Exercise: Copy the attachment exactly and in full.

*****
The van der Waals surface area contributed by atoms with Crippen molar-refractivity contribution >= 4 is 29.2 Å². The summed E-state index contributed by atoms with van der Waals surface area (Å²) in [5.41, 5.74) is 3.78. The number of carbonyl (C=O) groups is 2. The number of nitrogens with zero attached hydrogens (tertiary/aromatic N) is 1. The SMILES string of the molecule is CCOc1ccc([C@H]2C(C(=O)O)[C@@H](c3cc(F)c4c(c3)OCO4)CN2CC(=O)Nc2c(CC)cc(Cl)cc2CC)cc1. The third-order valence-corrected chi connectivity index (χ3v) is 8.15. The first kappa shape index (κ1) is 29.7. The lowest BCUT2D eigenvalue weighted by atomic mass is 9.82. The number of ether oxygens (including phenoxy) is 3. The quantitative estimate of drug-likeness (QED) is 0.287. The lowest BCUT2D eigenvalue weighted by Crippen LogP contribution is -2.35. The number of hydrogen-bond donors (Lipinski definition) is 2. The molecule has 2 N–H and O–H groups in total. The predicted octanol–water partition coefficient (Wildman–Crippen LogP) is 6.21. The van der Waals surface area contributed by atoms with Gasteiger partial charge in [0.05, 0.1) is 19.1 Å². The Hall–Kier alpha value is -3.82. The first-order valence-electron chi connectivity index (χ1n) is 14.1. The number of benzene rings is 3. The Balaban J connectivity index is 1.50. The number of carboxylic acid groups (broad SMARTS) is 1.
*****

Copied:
The van der Waals surface area contributed by atoms with Crippen molar-refractivity contribution >= 4 is 29.2 Å². The summed E-state index contributed by atoms with van der Waals surface area (Å²) in [5.41, 5.74) is 3.78. The number of carbonyl (C=O) groups is 2. The number of nitrogens with zero attached hydrogens (tertiary/aromatic N) is 1. The SMILES string of the molecule is CCOc1ccc([C@H]2C(C(=O)O)[C@@H](c3cc(F)c4c(c3)OCO4)CN2CC(=O)Nc2c(CC)cc(Cl)cc2CC)cc1. The third-order valence-corrected chi connectivity index (χ3v) is 8.15. The first kappa shape index (κ1) is 29.7. The lowest BCUT2D eigenvalue weighted by atomic mass is 9.82. The number of ether oxygens (including phenoxy) is 3. The quantitative estimate of drug-likeness (QED) is 0.287. The lowest BCUT2D eigenvalue weighted by Crippen LogP contribution is -2.35. The number of hydrogen-bond donors (Lipinski definition) is 2. The molecule has 2 N–H and O–H groups in total. The predicted octanol–water partition coefficient (Wildman–Crippen LogP) is 6.21. The van der Waals surface area contributed by atoms with Gasteiger partial charge in [0.05, 0.1) is 19.1 Å². The Hall–Kier alpha value is -3.82. The first-order valence-electron chi connectivity index (χ1n) is 14.1. The number of benzene rings is 3. The Balaban J connectivity index is 1.50. The number of carboxylic acid groups (broad SMARTS) is 1.